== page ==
I remember a particular learning curve, when just trying to remember all the pre take-off checks, and their order, was the challenge ‘du jour’. Eventually, I was quite pleased with myself when I could impress my instructor with an almost seamless flow, and I was proudly loyal to the checklist. The only problem with all this, is that even though we conduct the checks to the best of our ability (after all, lives depend on these), we often don’t really know, or recall the reason why we are checking a particular item.The magneto check is one of these – we know it is one of the most important checks, and that we are looking for a particular drop, but what is the significance of the drop?
I am writing this for people like myself, who may be a bit mechanically challenged, and asking these questions usually yields an incomprehensible speech of technical jargon, which only serves as a deterrent for asking further questions. However, if we take out all the big words, the magneto system is actually quite interesting and amazingly simple to understand. Magneto ignition systems are used in aircraft because of the safety factor. Unlike a car, which relies solely on a battery/generator system, which, in the case of a failure would leave you with a dead engine, the magneto system is completely independent and your engine will continue running. Although one magneto can do the job, it is a requirement by law to have two per engine in an aircraft, for safety of course,
Although magnetos have been around for at least a century, and they have a multitude of applications, in piston engine aircraft, they produce impulses of high voltage for the spark plugs, which ignite the whole power generating system. In order to understand what we are checking, you need to know that each magneto is connected by a wire to it’s own spark plug, which in turn fires up a specific engine cylinder. When we select the switch to ‘left’ we are in fact grounding the right magneto, not turning the left off, before returning to ‘both’. The purpose of this check is to make sure that each ignition system is working on it’s own. So why do we see a drop in RPM?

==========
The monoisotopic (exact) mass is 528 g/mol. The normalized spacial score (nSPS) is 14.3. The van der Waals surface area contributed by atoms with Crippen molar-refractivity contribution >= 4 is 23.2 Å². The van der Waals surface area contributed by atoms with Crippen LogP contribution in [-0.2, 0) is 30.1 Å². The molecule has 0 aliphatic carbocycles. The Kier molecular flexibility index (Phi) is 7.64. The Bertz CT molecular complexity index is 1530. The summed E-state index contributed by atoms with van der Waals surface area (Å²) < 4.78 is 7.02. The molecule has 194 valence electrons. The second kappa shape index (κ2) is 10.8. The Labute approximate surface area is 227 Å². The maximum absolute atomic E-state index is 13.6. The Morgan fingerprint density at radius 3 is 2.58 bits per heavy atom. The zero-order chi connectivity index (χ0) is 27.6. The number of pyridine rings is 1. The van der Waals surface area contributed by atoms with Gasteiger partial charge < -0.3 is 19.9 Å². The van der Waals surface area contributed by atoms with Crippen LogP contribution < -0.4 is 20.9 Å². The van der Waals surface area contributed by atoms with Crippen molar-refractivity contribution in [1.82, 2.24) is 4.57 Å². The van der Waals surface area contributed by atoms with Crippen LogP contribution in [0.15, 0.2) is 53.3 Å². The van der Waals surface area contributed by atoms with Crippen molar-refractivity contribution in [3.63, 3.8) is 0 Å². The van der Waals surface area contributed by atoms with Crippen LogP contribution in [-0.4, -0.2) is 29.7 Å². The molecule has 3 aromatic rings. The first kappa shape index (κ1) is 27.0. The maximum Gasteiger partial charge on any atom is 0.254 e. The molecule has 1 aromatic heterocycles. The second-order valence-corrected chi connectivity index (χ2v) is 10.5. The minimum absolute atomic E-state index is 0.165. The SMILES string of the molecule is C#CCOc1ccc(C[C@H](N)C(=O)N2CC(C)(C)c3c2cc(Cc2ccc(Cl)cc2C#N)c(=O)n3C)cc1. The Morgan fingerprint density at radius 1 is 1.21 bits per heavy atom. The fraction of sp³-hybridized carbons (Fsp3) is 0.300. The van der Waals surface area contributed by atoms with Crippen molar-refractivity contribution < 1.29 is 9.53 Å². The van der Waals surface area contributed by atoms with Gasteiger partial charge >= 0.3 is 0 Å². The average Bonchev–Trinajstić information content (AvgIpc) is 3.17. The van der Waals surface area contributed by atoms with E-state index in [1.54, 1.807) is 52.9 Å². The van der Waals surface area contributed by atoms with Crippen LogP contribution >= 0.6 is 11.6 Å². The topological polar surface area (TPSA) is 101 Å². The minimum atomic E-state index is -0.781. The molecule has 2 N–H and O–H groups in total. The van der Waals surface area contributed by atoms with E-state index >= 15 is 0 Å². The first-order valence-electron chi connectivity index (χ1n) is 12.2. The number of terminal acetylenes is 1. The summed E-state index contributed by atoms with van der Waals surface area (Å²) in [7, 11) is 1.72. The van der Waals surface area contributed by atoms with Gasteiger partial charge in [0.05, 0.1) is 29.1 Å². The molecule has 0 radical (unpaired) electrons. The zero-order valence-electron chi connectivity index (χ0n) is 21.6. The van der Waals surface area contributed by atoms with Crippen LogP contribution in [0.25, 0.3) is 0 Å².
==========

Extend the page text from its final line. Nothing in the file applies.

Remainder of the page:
The drop in RPM is due to less efficient fuel burn as only one spark plug is producing a spark which makes ignition less efficient. How much drop is acceptable is very specific to each aircraft, and it is imperative to know these numbers and check properly, not merely glancing over for a drop of any kind. The other important number that you want to be aware of, is the maximum allowable drop of the two magnetos combined, which will also be found in the aircraft manual.
What should you do if the drop on one magneto or the combined drop of both magnetos is too low? Well, simply redirect your aircraft to the parking bay and call an AMO. You will never be ridiculed for being attentive! Excessive magneto drops (or no drops) are never a good sign, and could be an indication of fouled spark plugs or loose wires. Hope that helps!